For Etienne Haenecour, 58, a manager with Belgian insurance company Mercator, said, "Despite the economic crisis in Europe, there's still a need to help other developing countries like Vietnam, for we all see that not only Vietnam, but we ourselves also get benefit from such community projects.

"I think when we give something to someone, it does not mean that we will get back exactly from the receiver, but mostly from different people."

Mutually exotic

Blonde Vanhamme looked very sporty on her all-terrain bike as she and her group headed to the Long Phu 2 Primary School, where they were to spend time with student beneficiaries of Mekong Plus's dental care project which provides toothpaste, toothbrushes and water containers as well as guidelines on proper care of teeth.

On the way, Vanhamme noticed a little girl, about six years old, riding an old rickety bike much too big for her.

My, like any countryside child with skin and untidy hair the same tan color from constant exposure to the sunlight, was fascinated by the presence of the foreign visitors and decided to follow them. To make the bike move with her short legs, she could not sit on the bike saddle, but pedaled it with all her might in a "standing" position, looking behind occasionally to see if her dog was still following her.

She stopped a T-junction and approached a group of local children playing nearby. The kids and a group of three adults playing cards inside a grocery store standing in the middle of several coconut trees were also curious.

"Do you know who they are? Are they Americans?" My asked the children.

The oldest boy in the group, whose house stood right at the junction, replied, "No, they are Australians, I think." Turning around, he shouted confidently to his grandmother standing inside the house, "They are from Australia, grandma."

On the way to the school, the group had a nervous and exciting time crossing a monkey bridge that looked too small and fragile to bear the weight of huge foreigners.

After spending time in the primary school, the group stopped at a thatched cottage built on chapped ground, belonging to Nguyen Thi Ba, 49, who has just borrowed VND1 million ($46) from Mekong Plus for pig husbandry.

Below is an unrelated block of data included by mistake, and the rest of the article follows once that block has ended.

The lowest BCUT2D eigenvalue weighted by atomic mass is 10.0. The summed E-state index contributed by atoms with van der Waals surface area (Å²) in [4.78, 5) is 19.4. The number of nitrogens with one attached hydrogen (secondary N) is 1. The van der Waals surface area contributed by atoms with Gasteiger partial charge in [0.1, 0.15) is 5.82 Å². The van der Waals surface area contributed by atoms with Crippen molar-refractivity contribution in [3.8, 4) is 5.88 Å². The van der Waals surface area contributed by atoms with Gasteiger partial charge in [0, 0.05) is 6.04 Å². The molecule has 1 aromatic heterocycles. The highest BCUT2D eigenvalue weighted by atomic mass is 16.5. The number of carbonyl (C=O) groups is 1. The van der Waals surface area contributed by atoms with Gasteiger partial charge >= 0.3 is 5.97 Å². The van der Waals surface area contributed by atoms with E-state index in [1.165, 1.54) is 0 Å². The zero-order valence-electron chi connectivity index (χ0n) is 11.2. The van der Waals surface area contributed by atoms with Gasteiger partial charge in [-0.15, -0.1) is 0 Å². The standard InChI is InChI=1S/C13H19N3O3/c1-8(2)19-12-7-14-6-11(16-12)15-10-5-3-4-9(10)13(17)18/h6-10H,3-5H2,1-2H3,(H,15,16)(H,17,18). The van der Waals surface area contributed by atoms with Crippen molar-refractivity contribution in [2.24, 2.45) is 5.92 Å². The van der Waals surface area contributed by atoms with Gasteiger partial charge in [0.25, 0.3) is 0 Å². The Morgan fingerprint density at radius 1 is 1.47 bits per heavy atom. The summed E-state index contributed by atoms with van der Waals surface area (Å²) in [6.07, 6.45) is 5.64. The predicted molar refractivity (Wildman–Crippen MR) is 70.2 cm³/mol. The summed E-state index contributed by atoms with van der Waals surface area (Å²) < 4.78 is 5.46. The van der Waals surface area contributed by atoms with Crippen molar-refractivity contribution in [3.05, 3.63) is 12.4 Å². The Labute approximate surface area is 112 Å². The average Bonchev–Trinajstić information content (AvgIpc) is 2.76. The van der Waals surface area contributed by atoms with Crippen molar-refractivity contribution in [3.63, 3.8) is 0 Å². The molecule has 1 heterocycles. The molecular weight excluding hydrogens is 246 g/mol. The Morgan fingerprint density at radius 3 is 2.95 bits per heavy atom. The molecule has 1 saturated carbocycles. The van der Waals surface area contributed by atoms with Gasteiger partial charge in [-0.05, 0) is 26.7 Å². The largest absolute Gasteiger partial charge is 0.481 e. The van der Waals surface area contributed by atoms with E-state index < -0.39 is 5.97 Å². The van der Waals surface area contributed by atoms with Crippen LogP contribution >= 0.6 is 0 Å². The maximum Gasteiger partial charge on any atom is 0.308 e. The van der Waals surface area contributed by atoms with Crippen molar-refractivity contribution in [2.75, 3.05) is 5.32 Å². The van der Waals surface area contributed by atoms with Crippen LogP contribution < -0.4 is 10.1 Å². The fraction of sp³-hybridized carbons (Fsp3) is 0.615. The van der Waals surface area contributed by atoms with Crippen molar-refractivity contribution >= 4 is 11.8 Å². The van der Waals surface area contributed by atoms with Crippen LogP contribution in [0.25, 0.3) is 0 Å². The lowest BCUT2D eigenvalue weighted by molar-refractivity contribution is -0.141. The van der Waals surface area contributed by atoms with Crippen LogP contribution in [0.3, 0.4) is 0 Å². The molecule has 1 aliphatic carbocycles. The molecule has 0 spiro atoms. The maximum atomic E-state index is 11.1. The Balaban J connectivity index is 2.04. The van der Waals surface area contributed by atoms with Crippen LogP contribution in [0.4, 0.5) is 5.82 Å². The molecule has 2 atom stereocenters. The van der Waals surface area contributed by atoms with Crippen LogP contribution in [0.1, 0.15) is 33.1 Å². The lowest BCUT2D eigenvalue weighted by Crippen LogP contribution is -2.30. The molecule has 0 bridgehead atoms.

Ba and her husband separated and she is left alone in the house. Her son works in Ho Chi Minh City as a manual laborer and daughter married into a local poor family.

The house has no electric supply because she is too poor to afford it. All she has is a 1,000-square-meter plot of land that is insufficient to plant rice. To survive, she works in the rice fields of other farmers in the area.

She also cannot afford to build a pigpen, so acting on a suggestion from Mekong Plus staff, Ba has asked her older brother, who has a big house opposite hers, to allow her to keep and feed her pigs in one of his pigpens. Getting out of poverty is a long way ahead for Ba, but now she has hope and support.

According to Kervyn, there are about 15,000 in the district in need of assistance and the NGO, which has several programs and aims to work with everyone, not only the poorest, though they are top priority, has reached out about two third of them but it is not enough.

Huynh Hoang To Trinh, a Mekong Plus fundraiser in the district, said that her organization works with different people, including teachers, farmers and local authorities on many initiatives including building roads and bridges. However, the program only works when the people themselves are determined to change their lives, he said.

"We can do nothing if they don't want to pay the price, which is diligence, responsibility and collaboration, said Trinh, who has worked for the organization since 2008.

Was it working and did the donor/tourist/adventurers learn something?

They did, according to Nguyen Truong Quan, Managing Director of Orient Horizon, a tour organizer specializing in adventure tours, who accompanied the group on their one-week trip.

He said: "We neither sell the country's poverty nor promote it as a tourism product to the world.

"Instead, such incentive programs are great opportunities for foreigners to find out how the locals overcome their difficult situations and strive for a bright, better future of themselves and the country."